So, let’s try it out! We start out with several inputs:

- the objective function
- the initial guess for the parameters to get things going
- other related inputs to the objective function
- options for the optimization process, e.g. algorithm, maximum number of iterations, etc.

With these inputs, we’ll let the optimization functions do the rest of the work. We’ll also compare our results to the standard functions to make sure we’re on the right track.

We’ll use the `optim`

function in R.

```
= optim(
our_result par = c(1, 0),
fn = ols,
X = df_happiness$life_exp_sc,
y = df_happiness$happiness,
method = 'BFGS', # optimization algorithm
control = list(
tol = 1e-6, # tolerance
maxit = 500 # max iterations
)
)
our_result
```

We’ll use the `minimize`

function in Python.

```
from scipy.optimize import minimize
= minimize(
our_result = ols,
fun = np.array([1., 0.]),
x0 = (
args 'life_exp_sc']),
np.array(df_happiness['happiness'])
np.array(df_happiness[
),= 'BFGS', # optimization algorithm
method = 1e-6, # tolerance
tol = {
options 'maxiter': 500 # max iterations
}
)
our_result
```

Optimization functions typically return multiple values, including the best parameters found, the value of the objective function at that point, and sometimes other information like the number of iterations it took to reach the returned value and whether or not the process converged. This can be quite a bit of stuff so we don’t show the raw output, but we definitely encourage you to inspect it closely. The following table shows the estimated parameters and the objective value for our model, and we can compare it to the standard functions to see how we did.

Parameter | Standard | Our Result |
---|---|---|

Intercept | 5.4450 | 5.4450 |

Life Exp. Coef. | 0.8880 | 0.8880 |

Objective/MSE | 0.4890 | 0.4890 |

So, our little function and the right tool allows us to come up with the same thing as base R and `statsmodels`

! I hope you’re feeling pretty good at this point because you should! You just proved you could do what seemed before to be like magic, but really all it took is just a little knowledge about some key concepts to demystify the process. So, let’s keep going!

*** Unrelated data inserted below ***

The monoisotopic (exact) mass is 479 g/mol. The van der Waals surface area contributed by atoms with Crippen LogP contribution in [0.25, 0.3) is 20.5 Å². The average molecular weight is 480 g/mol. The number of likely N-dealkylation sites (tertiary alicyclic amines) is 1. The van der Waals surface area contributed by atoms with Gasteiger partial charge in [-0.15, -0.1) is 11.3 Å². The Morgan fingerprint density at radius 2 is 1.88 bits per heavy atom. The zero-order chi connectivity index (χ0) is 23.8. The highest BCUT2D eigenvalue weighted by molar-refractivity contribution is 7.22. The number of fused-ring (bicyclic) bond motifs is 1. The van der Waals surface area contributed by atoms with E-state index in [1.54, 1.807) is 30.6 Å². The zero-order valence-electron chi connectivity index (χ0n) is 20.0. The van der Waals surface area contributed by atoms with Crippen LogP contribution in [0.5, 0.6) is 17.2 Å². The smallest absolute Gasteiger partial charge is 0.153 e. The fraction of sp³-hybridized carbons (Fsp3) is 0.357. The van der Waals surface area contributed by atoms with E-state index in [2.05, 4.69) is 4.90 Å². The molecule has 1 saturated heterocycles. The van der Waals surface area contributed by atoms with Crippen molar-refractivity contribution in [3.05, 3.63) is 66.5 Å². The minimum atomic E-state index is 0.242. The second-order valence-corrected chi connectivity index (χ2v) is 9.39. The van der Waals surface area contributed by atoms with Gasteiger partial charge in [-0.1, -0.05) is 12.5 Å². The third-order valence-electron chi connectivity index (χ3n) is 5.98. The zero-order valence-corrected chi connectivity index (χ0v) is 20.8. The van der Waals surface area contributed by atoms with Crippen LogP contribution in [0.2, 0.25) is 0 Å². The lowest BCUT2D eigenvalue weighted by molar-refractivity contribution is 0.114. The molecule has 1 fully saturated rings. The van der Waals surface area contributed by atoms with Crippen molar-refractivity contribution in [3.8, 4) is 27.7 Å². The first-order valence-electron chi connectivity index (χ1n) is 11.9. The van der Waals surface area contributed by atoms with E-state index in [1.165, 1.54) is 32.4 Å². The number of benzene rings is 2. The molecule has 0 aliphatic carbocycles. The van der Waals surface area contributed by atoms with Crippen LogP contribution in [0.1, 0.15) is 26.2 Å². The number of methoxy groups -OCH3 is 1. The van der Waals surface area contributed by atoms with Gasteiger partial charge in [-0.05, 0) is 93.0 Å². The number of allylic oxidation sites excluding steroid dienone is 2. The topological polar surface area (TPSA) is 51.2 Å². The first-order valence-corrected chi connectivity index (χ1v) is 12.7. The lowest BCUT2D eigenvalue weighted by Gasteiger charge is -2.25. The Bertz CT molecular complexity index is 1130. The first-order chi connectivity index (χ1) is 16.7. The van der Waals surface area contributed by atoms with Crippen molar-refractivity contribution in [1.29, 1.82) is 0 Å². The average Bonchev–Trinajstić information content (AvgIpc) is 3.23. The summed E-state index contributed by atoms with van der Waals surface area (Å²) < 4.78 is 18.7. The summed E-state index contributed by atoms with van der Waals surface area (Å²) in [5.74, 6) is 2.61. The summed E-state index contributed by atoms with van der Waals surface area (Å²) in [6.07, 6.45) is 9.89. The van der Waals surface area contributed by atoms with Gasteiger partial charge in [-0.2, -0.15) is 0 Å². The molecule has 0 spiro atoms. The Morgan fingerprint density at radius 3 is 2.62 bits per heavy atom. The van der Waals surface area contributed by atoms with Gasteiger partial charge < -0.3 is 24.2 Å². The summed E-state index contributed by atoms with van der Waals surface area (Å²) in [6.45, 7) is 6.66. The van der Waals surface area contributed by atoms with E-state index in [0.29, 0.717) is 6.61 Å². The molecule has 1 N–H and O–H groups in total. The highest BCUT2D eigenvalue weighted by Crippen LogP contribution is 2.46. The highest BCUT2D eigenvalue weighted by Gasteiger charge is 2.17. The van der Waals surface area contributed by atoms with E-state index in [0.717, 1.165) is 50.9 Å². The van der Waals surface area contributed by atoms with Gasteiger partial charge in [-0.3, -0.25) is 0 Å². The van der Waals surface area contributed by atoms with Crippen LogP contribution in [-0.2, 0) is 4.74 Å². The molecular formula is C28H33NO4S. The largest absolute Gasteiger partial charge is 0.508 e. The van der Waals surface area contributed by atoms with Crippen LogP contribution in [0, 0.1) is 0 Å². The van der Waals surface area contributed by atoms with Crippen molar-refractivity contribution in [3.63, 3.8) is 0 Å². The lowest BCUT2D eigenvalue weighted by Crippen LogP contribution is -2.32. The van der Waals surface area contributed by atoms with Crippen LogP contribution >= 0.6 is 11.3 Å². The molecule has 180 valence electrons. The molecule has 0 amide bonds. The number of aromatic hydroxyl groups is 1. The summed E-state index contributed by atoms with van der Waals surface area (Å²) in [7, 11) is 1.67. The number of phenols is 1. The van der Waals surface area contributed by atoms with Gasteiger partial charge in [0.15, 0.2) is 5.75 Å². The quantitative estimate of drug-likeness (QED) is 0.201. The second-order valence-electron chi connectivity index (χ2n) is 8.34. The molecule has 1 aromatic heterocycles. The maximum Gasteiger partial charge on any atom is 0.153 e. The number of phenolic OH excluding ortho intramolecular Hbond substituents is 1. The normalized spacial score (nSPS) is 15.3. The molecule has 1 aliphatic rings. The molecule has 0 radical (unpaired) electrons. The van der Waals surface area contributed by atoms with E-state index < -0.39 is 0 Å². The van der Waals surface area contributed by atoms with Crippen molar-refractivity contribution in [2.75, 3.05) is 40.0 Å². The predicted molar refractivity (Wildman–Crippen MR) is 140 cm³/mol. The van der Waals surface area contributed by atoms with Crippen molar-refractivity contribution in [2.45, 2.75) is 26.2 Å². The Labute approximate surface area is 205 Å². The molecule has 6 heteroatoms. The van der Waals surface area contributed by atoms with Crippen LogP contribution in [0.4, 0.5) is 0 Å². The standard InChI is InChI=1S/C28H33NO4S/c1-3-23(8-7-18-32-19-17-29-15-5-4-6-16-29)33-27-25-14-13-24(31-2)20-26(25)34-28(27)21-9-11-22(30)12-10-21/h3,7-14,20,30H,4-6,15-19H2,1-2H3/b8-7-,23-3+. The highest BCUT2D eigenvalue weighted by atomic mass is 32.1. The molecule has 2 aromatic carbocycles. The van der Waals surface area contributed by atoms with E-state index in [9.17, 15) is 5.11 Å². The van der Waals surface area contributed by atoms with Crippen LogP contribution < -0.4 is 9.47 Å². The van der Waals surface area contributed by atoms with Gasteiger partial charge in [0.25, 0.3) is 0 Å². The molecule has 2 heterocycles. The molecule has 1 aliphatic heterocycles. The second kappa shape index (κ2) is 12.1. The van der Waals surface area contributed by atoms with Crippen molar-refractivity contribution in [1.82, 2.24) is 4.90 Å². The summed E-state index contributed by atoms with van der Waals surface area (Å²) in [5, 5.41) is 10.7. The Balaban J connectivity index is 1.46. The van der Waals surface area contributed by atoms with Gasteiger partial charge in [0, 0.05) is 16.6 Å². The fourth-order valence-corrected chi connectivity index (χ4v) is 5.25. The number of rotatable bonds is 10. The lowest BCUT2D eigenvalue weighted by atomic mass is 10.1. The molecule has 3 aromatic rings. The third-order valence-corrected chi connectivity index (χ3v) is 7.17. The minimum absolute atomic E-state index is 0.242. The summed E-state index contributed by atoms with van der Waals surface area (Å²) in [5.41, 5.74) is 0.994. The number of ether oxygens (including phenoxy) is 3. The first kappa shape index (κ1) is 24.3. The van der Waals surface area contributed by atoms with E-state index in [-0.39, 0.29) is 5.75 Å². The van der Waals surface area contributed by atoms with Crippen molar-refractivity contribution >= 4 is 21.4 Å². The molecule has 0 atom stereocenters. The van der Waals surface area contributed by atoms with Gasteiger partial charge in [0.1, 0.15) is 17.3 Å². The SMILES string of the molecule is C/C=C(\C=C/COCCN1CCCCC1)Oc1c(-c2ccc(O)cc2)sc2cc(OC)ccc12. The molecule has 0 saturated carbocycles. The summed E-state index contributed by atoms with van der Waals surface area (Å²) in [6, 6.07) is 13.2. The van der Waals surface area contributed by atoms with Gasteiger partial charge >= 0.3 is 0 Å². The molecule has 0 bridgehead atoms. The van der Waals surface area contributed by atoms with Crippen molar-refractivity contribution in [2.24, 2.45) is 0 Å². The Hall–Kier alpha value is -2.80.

## 6.7 Maximum Likelihood

In our example, we’ve been minimizing the mean of the squared errors to find the best parameters for our model. But let’s think about this differently. Now we’d like you to think about the **data generating process**. Ignoring the model, imagine that each happiness value is generated by some random process, like drawing from a normal distribution. So, something like this would describe it mathematically:

\[ \text{happiness} \sim N(\text{mean}, \text{sd}) \]

where the `mean`

is just the mean of happiness, and `sd`

is its standard deviation. In other words, we can think of happiness as a random variable that is drawn from a normal distribution with mean and standard deviation as the parameters of that distribution.

Let’s apply this idea to our linear model setting. In this case, the mean is a function of life expectancy, and we’re not sure what the standard deviation is, but we can go ahead and write our model as follows.

\[ \text{mean} = \beta_0 + \beta_1 * \text{life\_exp} \] \[ \text{happiness} \sim N(\text{mean}, \text{sd}) \]

Now, our model is estimating the parameters of the normal distribution. We have an extra parameter to estimate - the standard deviation, which is similar to our RMSE.